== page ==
Thousands of Wirral’s least well-off will be able to access a bank and credit under radical new plans being considered by the local authority.
Wirral Council’s ruling cabinet is being asked to agree to an initial investment in the new community bank.
Under the proposals this would allow residents who have difficulty obtaining a current account to access the full range of banking services.
It would also help Wirral’s many small and medium sized businesses who need to access credit while at the same time bringing banks back to the borough’s high streets and placing cash machines where people most need them – at a time when free to use ATMs are being removed from the least affluent areas.
The bank is being set up in partnership between Wirral, Preston and Liverpool and will operate across the north west of England.
Cabinet member for finance and resources, Cllr Janette Williamson, said: “We will step in to provide the service the high street banks are failing to make widely enough available as they focus on their most valuable customers and shut branches where many of our residents actually need them most.
“There is no doubt that it ‘costs more to be poor’ and working with other councils we are determined to do our bit to help those who need it most.
“We’re really pleased to see other councils such as Preston and Liverpool joining us in setting this up.”
In March Wirral Council agreed to £5 million capital funding towards the community bank between 2019 and 2024.
Once operational the bank would charge a small monthly fee with no additional “hidden” charges such as for bank letters or overdraft penalties. The current account product would also offer ‘jam-jar accounting’ so that money is ring-fenced and separated as it comes in dividing money into separate pots for different purposes to help people ensure they can pay rent and bills.
It is estimated that there are almost 6,000 households in Wirral without a bank account who face paying a “poverty premium” because they cannot access lower prices, for example for energy and utilities through direct debits rather than expensive pre-payment meters.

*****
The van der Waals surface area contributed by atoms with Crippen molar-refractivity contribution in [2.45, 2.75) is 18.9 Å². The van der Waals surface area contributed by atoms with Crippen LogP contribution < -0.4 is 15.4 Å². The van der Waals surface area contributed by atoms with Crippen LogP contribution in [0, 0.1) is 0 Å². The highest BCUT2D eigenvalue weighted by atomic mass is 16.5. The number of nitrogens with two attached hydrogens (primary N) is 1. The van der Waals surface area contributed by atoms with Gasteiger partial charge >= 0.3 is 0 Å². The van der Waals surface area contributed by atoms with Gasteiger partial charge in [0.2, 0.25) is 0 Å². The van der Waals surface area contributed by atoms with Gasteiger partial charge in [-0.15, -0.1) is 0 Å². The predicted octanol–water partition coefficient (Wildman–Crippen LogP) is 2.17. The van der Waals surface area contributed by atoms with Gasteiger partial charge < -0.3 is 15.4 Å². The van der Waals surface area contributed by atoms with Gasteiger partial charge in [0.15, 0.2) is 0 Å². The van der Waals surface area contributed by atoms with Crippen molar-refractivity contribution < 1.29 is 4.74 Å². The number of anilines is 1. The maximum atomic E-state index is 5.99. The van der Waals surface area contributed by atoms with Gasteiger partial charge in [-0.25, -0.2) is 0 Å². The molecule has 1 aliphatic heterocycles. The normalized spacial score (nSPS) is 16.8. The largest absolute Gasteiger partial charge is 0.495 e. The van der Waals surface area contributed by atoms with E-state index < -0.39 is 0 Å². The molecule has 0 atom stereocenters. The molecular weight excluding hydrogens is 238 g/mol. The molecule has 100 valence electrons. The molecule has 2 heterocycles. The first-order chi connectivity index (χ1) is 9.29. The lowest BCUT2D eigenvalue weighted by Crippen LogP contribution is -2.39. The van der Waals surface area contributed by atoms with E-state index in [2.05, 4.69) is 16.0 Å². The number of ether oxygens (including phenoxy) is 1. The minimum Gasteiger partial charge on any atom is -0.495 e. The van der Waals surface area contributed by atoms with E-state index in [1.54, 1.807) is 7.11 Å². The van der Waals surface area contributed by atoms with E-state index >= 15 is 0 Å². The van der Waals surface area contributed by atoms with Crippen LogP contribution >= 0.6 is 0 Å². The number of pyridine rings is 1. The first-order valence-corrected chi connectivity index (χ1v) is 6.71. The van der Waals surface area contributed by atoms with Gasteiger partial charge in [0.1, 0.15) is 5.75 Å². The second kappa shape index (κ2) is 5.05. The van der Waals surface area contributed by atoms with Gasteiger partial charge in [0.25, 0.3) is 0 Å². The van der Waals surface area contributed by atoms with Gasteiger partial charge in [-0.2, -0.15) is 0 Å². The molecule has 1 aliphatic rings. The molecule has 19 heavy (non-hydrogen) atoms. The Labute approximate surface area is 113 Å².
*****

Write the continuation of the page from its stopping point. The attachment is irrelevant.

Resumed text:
In addition Wirral’s economy is dominated by the SME sector – of the 8,550 enterprises in the borough, only 20 have 250 or more employees – many of which struggle to obtain credit from big banks. According to the latest national data on SMEs from UK Finance, loans to the sector are falling and around 20% of loan applications from SMEs were rejected by the major banks in Quarter 2 of 2017.
Cllr Williamson added: “Traditional banks assess risk and profitability together, which often excludes particular groups of customers and businesses. Our customers are not likely to be high risk, but not ‘profitable’ enough for traditional banks. Excluding those people is bad for them and bad for our community, as it can lead to financial deprivation, and takes money out of our local economy.
“The wider implication for having a community bank is retaining and improving community wealth and our local economy, which traditional banks do not care enough about.”
Each main bank branch will have a ‘traditional’ bank manager, expected to know their customers and to make lending decisions accordingly. The evidence shows that this model, if skilfully applied, leads to lower default rates than current credit scoring methods because of the personal relationship between lender and borrower.
Lending will be financed from savings deposited so the bank will not be dependent on wholesale finance markets or lend in such a way as to create the significant risks we have seen in some high street banks in the past.
The bank, in order to become operational, would require a license from the Prudential Regulation Authority, which would not grant such a license to an operation that it considered likely to fail. The bank would be overseen by a board of directors who will then appoint a manager and staff to establish and run the bank, with the councils acting as investors.